Kenneth Gilbert, harpsichordist, organist, musicologist (b at Montréal 16 Dec 1931). After winning the Québec government's Prix d'Europe for organ in 1953, Kenneth Gilbert moved to the forefront of virtuosity and scholarship. His new editions of early keyboard music, notably of Couperin's and Rameau's complete harpsichord works (1969-72), and Scarlatti's sonatas (from 1984) have won the admiration of musicologists worldwide. A strong advocate of classical organ design, he spearheaded the return to mechanical action in many new installations across Canada, beginning with Queen Mary Road United Church in Montréal.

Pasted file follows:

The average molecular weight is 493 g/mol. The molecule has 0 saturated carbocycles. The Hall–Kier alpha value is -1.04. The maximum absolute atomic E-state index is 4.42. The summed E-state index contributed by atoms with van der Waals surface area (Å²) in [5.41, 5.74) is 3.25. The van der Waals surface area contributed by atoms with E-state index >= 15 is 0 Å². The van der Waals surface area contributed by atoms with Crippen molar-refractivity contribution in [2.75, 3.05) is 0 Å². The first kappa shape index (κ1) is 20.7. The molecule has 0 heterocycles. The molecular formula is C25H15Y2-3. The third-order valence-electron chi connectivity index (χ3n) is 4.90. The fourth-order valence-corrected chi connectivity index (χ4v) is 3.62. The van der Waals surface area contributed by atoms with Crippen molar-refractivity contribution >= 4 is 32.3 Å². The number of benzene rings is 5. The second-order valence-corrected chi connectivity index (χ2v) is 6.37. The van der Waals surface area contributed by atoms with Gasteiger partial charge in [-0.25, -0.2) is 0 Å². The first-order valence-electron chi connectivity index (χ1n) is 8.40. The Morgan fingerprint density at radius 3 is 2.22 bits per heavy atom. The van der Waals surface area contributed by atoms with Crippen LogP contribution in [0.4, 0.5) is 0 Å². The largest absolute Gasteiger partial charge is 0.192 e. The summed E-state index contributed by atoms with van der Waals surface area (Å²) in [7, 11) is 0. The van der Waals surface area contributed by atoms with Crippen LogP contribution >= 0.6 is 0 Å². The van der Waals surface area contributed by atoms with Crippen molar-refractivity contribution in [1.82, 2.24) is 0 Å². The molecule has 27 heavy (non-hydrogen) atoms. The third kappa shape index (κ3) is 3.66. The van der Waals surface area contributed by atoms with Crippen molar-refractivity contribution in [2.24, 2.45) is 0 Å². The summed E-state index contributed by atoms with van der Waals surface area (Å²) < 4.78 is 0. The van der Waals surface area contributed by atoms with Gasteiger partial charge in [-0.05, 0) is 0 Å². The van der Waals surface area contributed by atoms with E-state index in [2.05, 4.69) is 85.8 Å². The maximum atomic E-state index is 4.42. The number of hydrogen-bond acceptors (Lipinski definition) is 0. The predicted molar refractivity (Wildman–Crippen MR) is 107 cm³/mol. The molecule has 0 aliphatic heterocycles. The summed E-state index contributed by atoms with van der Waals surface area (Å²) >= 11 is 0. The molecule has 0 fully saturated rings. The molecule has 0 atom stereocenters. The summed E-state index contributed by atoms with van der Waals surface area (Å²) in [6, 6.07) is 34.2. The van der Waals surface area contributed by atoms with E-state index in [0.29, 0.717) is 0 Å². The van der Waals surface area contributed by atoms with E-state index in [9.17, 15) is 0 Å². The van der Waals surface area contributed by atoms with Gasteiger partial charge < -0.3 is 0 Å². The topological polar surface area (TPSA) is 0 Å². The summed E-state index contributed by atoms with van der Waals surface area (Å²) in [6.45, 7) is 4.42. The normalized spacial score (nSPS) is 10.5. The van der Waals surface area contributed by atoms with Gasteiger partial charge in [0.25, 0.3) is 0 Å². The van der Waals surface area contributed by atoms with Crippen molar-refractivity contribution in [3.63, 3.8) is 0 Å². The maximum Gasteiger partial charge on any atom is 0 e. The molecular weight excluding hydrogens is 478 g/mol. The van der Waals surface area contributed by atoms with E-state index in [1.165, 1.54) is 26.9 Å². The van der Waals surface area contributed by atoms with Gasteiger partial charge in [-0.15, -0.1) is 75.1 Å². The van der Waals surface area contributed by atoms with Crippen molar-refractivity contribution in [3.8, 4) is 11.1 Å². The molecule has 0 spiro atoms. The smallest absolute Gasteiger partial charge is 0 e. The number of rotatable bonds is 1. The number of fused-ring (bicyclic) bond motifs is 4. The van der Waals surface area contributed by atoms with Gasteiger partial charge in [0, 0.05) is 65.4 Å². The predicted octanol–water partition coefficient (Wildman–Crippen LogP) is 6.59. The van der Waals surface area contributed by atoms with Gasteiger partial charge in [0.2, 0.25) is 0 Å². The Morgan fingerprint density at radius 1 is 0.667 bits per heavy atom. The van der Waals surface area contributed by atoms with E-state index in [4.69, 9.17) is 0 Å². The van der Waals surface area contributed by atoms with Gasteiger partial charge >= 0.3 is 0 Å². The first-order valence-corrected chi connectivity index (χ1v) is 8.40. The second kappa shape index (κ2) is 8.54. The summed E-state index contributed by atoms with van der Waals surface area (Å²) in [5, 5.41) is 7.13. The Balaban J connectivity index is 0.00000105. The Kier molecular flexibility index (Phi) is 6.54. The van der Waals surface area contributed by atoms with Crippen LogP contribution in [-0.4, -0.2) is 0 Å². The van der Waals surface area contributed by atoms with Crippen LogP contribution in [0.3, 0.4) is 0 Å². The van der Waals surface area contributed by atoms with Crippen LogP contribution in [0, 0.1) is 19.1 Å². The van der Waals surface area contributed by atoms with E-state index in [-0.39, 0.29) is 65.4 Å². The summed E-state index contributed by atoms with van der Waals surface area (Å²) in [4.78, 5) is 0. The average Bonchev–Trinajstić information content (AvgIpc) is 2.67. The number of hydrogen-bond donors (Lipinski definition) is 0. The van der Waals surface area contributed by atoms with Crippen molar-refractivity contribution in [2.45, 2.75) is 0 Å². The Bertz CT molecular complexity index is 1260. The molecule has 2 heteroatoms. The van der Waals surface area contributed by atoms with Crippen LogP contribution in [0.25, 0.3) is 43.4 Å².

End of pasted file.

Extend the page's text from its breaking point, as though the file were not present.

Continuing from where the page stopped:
Since 1965 Gilbert has performed almost exclusively on the harpsichord, appearing in North America and Europe as soloist, chamber musician and recitalist. International critics have praised highly his many records, among them the complete harpsichord works of Couperin (1970-71) and Rameau (1976), and J.S. Bach's Goldberg Variations (1987). Through his editions, recordings and performance practice studies, Gilbert has been a leader in the Baroque music revival and particularly in its establishment as a viable and commercial success. Having taught at the Mozateum Academy in Salzburg and at the Hochschule für Musik, Stuttgart, he was named a full professor at the Conservatoire de Paris in 1988, the first Canadian to be so named. In addition to honours such as the Ordre des Arts et des Lettres of France and the Austrian Cross of Honour First Degree, Gilbert was made an Officer of the Order of Canada in 1986. Two years later he became a Fellow of the Royal Society of Canada. Having earlier received an honorary doctorate from McGill University (1981) he received one from the University of Melbourne, Australia, in 2006. Presently he is Visiting Professor of harpsichord at the Royal College of Music and the Royal Academy of Music in London, as well as Adjunct Professor at McGill University.